LND uses a light client mode, so it doesn't require a full node. The name of the light client it uses is called neutrino
How does the lightning network stop "Cheating" (Someone broadcasting an old transaction)?
Upon opening a channel, the two endpoints first agree on a reserve value, below which the channel balance may not drop. This is to make sure that both endpoints always have some skin in the game as rustyreddit puts it :-)
For a cheat to become worth it, the opponent has to be absolutely sure that you cannot retaliate against him during the timeout. So he has to make sure you never ever get network connectivity during that time. Having someone else also watching for channel closures and notifying you, or releasing a canned retaliation, makes this even harder for the attacker. This is because if he misjudged you being truly offline you can retaliate by grabbing all of its funds. Spotty connections, DDoS, and similar will not provide the attacker the necessary guarantees to make cheating worthwhile. Any form of uncertainty about your online status acts as a deterrent to the other endpoint. -- Source
How many times would someone need to open and close their lightning channels?
You typically want to have more than one channel open at any given time for redundancy's sake. And we imagine open and close will probably be automated for the most part. In fact we already have a feature in LND called autopilot that can automatically open channels for a user.
Frequency will depend whether the funds are needed on-chain or more useful on LN. -- Source
Will the lightning network reduce BTC Liquidity due to "locking-up" funds in channels?
Stack Exchange Answer
Can the Lightning Network work on any other cryptocurrency? How?
Stack Exchange Answer
When setting up a Lightning Network Node are fees set for the entire node, or each channel when opened?
You don't really set up a "node" in the sense that anyone with more than one channel can automatically be a node and route payments. Fees on LN can be set by the node, and can change dynamically on the network. -- Source
Can Lightning routing fees be changed dynamically, without closing channels?
Yes but it has to be implemented in the Lightning software being used. -- Source
How can you make sure that there will be routes with large enough balances to handle transactions?
You won't have to do anything. With autopilot enabled, it'll automatically open and close channels based on the availability of the network. -- Source
How does the Lightning Network stop flooding nodes (DDoS) with micro transactions? Is this even an issue?
Stack Exchange Answer

Unanswered Questions

How do on-chain fees work when opening and closing channels? Who pays the fee?
How does the Lightning Network work for mobile users?
What are the best practices for securing a lightning node?
What is a lightning "hub"?
How does lightning handle cross chain (Atomic) swaps?

Special Thanks and Notes

  • Many links found from awesome-lightning-network github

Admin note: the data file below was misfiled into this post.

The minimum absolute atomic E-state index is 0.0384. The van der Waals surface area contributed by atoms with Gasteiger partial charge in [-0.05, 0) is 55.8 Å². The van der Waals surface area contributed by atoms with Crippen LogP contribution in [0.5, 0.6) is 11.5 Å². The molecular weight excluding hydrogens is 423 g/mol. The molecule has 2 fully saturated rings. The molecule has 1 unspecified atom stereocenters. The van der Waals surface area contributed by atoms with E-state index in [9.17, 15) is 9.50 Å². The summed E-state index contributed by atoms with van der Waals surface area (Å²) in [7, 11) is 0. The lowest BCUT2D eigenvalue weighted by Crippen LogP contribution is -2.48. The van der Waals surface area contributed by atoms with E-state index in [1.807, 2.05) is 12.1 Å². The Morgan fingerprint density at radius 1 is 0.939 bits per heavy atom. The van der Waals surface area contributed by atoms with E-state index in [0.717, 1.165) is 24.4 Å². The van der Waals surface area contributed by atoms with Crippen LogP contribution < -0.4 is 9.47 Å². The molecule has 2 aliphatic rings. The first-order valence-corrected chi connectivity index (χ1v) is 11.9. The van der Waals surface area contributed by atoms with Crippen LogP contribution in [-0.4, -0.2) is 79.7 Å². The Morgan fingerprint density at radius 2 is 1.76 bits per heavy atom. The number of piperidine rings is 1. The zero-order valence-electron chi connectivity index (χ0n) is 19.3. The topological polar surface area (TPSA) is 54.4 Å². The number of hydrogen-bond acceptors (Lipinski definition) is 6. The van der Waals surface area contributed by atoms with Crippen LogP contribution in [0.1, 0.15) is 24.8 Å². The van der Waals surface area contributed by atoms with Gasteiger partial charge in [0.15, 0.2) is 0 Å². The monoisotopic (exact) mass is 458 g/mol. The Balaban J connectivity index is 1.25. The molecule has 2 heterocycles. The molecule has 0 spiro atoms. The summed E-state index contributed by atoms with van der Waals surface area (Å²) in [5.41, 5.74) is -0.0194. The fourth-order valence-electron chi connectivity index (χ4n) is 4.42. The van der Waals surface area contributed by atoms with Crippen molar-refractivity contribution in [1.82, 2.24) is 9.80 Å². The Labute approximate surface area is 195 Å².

• Everyone who submitted a question or concern!
  • I'm continuing to format for an easier Mobile experience!
submitted by codedaway to Bitcoin [link] [comments]

r/Bitcoin recap - May 2019

Hi Bitcoiners!
I’m back with the 29th monthly Bitcoin news recap. (sorry a bit late this month)
For those unfamiliar, each day I pick out the most popularelevant/interesting stories in Bitcoin and save them. At the end of the month I release them in one batch, to give you a quick (but not necessarily the best) overview of what happened in bitcoin over the past month.
You can see recaps of the previous months on Bitcoinsnippets.com
A recap of Bitcoin in May 2019
Adoption
Development
Security
Mining
Business
Research
Education
Regulation & Politics
Archeology (Financial Incumbents)
Price & Trading
Fun & Other
submitted by SamWouters to Bitcoin [link] [comments]

Holding 1 btc is like having a $19.42/hr job with a 12 cent/hr pay raise each day?

Check my math... According to Jameson Lopp in the article linked below, the average daily gain over the past year has been .66% per day. So holding 1btc at $16,878 x .0066 would yield $111.39 per day... that times 7 days gives you $779.76 per week... divided by a 40 hour work week is $19.49 per hour. Of course this theoretically would compound daily... so 19.49/hr x .0066 equals a 12.8 cent raise each day.
Source for average daily gain: https://cointelegraph.com/news/bitcoin-price-will-hit-250000-by-2020-if-seven-year-trend-continues
Edit: average daily gain of .66% has only been for this past year. Using the .0042 7 year average daily gain is like a $12.40 / hour full time job.
submitted by Maxxit to Bitcoin [link] [comments]

r/Bitcoin recap - March 2018

Hi Bitcoiners!
I’m back with the fifteenth monthly Bitcoin news recap.
For those unfamiliar, each day I pick out the most popularelevant/interesting stories in Bitcoin and save them. At the end of the month I release them in one batch, to give you a quick (but not necessarily the best) overview of what happened in bitcoin over the past month.
And a lot has happened. It's easy to forget with so much focus on the price. Take a moment and scroll through the list below. You'll find an incredibly eventful month.